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Up From Conservatism: Why the Right Is Wrong for America.

Michael Lind is the enfant terrible of that famille terrible, the American right. Accordingly, he has been much denounced by its standard-bearers for having the bad taste to point out that the archdeacons of morality are, in fact, nudists. His new polemic will bring conniptions to his former colleagues at National Review, the Heritage Foundation, and The National Interest, often for good reasons, but it's not totally successful despite its worthy purpose.

Lind offers a political analysis of the ascent of conservatism and a critique of some of its most stirring ideas, basted together with enough personal testimony to warrant that he was right to exit. The more substantial portions of Up From Conservatism are argumentative. Lind's first task is to demonstrate that so-called conservatism is riding high politically by default, because there is a missing position in American politics. If we map economic and social views from liberal to conservative along two axes, there should be four possible positions. Combine social and economic liberalism and you get left-liberalism, which is mired in identity politics and offers next to nothing for the white working class. Combine social liberalism and economic conservatism and you get the neoliberalism of Bill Clinton. Combine economic and social conservatism and you get the conservatism that reigns in the Republican Party. Combine economic liberalism and social conservatism and you get--next to nothing: no vigorous movement or institution, no force in the existing parties. Lind calls this missing position "national liberalism," identifying it with the New Deal, Hubert Humphrey, and Scoop Jackson, and basing it on the (largely white) working class. Absent a progressive nationalist alternative, he says, conservatives have cornered the political debate.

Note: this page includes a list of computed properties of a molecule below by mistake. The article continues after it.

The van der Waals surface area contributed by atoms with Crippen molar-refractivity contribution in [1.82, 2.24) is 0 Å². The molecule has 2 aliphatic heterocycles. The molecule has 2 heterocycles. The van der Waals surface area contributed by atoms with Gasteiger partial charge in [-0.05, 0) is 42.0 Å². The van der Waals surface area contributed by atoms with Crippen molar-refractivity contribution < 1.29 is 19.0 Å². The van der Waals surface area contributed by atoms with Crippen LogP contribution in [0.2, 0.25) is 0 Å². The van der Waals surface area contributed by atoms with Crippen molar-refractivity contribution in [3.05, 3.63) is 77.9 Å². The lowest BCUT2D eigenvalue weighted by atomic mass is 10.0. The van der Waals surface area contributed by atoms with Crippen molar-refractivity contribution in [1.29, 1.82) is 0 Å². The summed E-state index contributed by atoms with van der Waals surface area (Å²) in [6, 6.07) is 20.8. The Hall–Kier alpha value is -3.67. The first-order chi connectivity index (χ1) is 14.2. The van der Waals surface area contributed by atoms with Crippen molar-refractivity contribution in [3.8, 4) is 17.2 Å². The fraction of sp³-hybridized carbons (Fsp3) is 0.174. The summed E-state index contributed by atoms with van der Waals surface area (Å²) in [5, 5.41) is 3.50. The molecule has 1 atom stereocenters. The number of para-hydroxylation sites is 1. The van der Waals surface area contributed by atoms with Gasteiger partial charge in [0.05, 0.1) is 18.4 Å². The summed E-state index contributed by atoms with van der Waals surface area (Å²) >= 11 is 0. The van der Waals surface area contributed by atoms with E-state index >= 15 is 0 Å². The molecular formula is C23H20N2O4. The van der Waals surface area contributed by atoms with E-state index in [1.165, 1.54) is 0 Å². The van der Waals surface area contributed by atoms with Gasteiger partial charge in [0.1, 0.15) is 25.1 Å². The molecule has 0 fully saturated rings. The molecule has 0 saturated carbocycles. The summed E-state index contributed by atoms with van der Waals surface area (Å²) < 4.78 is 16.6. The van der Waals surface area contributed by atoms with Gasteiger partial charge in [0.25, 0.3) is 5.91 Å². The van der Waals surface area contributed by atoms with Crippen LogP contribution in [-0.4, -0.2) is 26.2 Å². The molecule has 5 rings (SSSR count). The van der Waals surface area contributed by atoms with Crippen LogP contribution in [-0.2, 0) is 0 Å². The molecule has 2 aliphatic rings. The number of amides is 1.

But how lower-case liberalism collapsed in the United States is a more tangled story than Lind adequately explains. The fault, as he finds it, is in the "overclass," his popularization of Gunnar Myrdal's catchy coinage referring to the managerial and professional types who control both major parties and all other institutions of substance. The grip of the overclass--and not globalization or technological change--explains why the obscene inequality prevailing in America is uncontested. However socially liberal, the overclass doesn't wish to tax itself. "Left-liberalism, neoliberalism, and conservatism are all compatible, in one way or another, with either the social views or the economic interests of the overclass," Lind writes. "But national liberalism, with its mixture of social conservatism and economic liberalism, represents a direct threat to overclass social views (which tend to be liberal) and overclass economic interests (which are promoted by neoliberal and conservative policies)."